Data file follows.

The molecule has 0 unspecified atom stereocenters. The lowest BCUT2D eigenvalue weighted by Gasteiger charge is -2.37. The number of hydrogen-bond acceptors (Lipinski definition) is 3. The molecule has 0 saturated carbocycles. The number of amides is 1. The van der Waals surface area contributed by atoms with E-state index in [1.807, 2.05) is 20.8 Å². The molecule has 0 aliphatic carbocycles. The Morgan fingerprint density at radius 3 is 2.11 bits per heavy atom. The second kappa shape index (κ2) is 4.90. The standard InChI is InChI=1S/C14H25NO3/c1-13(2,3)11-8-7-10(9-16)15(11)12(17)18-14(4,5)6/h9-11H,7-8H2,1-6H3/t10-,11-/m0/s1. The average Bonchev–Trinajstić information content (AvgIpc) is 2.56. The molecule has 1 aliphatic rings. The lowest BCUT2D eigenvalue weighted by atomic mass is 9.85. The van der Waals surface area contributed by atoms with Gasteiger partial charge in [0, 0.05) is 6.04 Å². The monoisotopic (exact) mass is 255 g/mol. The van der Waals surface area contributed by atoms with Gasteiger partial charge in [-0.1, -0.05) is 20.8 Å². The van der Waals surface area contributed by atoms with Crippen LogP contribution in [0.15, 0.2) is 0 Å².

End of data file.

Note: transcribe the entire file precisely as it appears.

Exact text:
The molecule has 0 unspecified atom stereocenters. The lowest BCUT2D eigenvalue weighted by Gasteiger charge is -2.37. The number of hydrogen-bond acceptors (Lipinski definition) is 3. The molecule has 0 saturated carbocycles. The number of amides is 1. The van der Waals surface area contributed by atoms with E-state index in [1.807, 2.05) is 20.8 Å². The molecule has 0 aliphatic carbocycles. The Morgan fingerprint density at radius 3 is 2.11 bits per heavy atom. The second kappa shape index (κ2) is 4.90. The standard InChI is InChI=1S/C14H25NO3/c1-13(2,3)11-8-7-10(9-16)15(11)12(17)18-14(4,5)6/h9-11H,7-8H2,1-6H3/t10-,11-/m0/s1. The average Bonchev–Trinajstić information content (AvgIpc) is 2.56. The molecule has 1 aliphatic rings. The lowest BCUT2D eigenvalue weighted by atomic mass is 9.85. The van der Waals surface area contributed by atoms with Gasteiger partial charge in [0, 0.05) is 6.04 Å². The monoisotopic (exact) mass is 255 g/mol. The van der Waals surface area contributed by atoms with Gasteiger partial charge in [-0.1, -0.05) is 20.8 Å². The van der Waals surface area contributed by atoms with Crippen LogP contribution in [0.15, 0.2) is 0 Å².